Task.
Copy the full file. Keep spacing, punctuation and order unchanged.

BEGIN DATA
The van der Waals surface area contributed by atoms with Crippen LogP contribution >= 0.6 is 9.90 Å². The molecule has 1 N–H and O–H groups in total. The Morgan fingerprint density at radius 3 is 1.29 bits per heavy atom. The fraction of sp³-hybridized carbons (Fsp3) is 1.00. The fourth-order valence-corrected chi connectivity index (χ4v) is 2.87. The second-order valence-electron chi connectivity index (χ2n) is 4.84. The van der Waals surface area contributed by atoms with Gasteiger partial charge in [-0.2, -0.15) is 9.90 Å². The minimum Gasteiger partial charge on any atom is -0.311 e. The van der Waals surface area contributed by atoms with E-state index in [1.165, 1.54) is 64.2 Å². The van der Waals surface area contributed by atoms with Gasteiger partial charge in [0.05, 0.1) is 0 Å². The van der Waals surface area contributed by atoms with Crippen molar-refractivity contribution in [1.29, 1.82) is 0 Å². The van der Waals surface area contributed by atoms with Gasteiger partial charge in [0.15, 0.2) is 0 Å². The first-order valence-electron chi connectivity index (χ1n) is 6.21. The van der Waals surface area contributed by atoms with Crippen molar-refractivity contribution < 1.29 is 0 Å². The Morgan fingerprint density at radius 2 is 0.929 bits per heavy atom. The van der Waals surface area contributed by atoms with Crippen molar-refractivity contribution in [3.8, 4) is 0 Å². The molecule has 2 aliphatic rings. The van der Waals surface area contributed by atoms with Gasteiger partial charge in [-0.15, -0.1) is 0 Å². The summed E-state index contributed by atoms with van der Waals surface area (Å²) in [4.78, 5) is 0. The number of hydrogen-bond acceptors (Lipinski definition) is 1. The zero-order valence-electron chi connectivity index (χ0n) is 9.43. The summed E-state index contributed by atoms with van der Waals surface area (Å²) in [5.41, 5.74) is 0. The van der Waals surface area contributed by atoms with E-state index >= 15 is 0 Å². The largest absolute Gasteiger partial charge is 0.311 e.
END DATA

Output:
The van der Waals surface area contributed by atoms with Crippen LogP contribution >= 0.6 is 9.90 Å². The molecule has 1 N–H and O–H groups in total. The Morgan fingerprint density at radius 3 is 1.29 bits per heavy atom. The fraction of sp³-hybridized carbons (Fsp3) is 1.00. The fourth-order valence-corrected chi connectivity index (χ4v) is 2.87. The second-order valence-electron chi connectivity index (χ2n) is 4.84. The van der Waals surface area contributed by atoms with Gasteiger partial charge in [-0.2, -0.15) is 9.90 Å². The minimum Gasteiger partial charge on any atom is -0.311 e. The van der Waals surface area contributed by atoms with E-state index in [1.165, 1.54) is 64.2 Å². The van der Waals surface area contributed by atoms with Gasteiger partial charge in [0.05, 0.1) is 0 Å². The van der Waals surface area contributed by atoms with Crippen molar-refractivity contribution in [1.29, 1.82) is 0 Å². The van der Waals surface area contributed by atoms with Gasteiger partial charge in [0.15, 0.2) is 0 Å². The first-order valence-electron chi connectivity index (χ1n) is 6.21. The van der Waals surface area contributed by atoms with Crippen molar-refractivity contribution < 1.29 is 0 Å². The Morgan fingerprint density at radius 2 is 0.929 bits per heavy atom. The van der Waals surface area contributed by atoms with Crippen molar-refractivity contribution in [3.8, 4) is 0 Å². The molecule has 2 aliphatic rings. The van der Waals surface area contributed by atoms with Gasteiger partial charge in [-0.15, -0.1) is 0 Å². The summed E-state index contributed by atoms with van der Waals surface area (Å²) in [4.78, 5) is 0. The number of hydrogen-bond acceptors (Lipinski definition) is 1. The zero-order valence-electron chi connectivity index (χ0n) is 9.43. The summed E-state index contributed by atoms with van der Waals surface area (Å²) in [5.41, 5.74) is 0. The van der Waals surface area contributed by atoms with E-state index >= 15 is 0 Å². The largest absolute Gasteiger partial charge is 0.311 e.